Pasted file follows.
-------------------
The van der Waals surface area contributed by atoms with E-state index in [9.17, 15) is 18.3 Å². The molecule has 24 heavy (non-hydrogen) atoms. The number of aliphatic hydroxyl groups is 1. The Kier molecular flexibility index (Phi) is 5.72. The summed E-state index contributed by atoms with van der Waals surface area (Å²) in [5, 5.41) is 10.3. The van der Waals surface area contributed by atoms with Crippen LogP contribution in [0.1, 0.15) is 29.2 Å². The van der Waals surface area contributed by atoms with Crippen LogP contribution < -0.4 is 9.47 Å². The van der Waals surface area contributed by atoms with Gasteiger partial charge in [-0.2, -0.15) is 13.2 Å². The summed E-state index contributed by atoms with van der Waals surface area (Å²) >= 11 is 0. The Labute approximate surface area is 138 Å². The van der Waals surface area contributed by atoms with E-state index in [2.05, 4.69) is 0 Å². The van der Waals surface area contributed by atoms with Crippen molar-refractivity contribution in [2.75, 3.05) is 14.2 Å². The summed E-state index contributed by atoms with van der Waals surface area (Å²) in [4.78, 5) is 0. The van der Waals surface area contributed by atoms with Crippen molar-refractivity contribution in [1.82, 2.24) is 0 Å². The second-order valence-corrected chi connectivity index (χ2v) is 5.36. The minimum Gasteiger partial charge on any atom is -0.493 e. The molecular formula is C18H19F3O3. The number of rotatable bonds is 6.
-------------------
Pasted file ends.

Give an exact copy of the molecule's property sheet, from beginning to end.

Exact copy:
The van der Waals surface area contributed by atoms with E-state index in [9.17, 15) is 18.3 Å². The molecule has 24 heavy (non-hydrogen) atoms. The number of aliphatic hydroxyl groups is 1. The Kier molecular flexibility index (Phi) is 5.72. The summed E-state index contributed by atoms with van der Waals surface area (Å²) in [5, 5.41) is 10.3. The van der Waals surface area contributed by atoms with Crippen LogP contribution in [0.1, 0.15) is 29.2 Å². The van der Waals surface area contributed by atoms with Crippen LogP contribution < -0.4 is 9.47 Å². The van der Waals surface area contributed by atoms with Gasteiger partial charge in [-0.2, -0.15) is 13.2 Å². The summed E-state index contributed by atoms with van der Waals surface area (Å²) >= 11 is 0. The Labute approximate surface area is 138 Å². The van der Waals surface area contributed by atoms with E-state index in [2.05, 4.69) is 0 Å². The van der Waals surface area contributed by atoms with Crippen molar-refractivity contribution in [2.75, 3.05) is 14.2 Å². The summed E-state index contributed by atoms with van der Waals surface area (Å²) in [4.78, 5) is 0. The van der Waals surface area contributed by atoms with Crippen molar-refractivity contribution in [1.82, 2.24) is 0 Å². The second-order valence-corrected chi connectivity index (χ2v) is 5.36. The minimum Gasteiger partial charge on any atom is -0.493 e. The molecular formula is C18H19F3O3. The number of rotatable bonds is 6.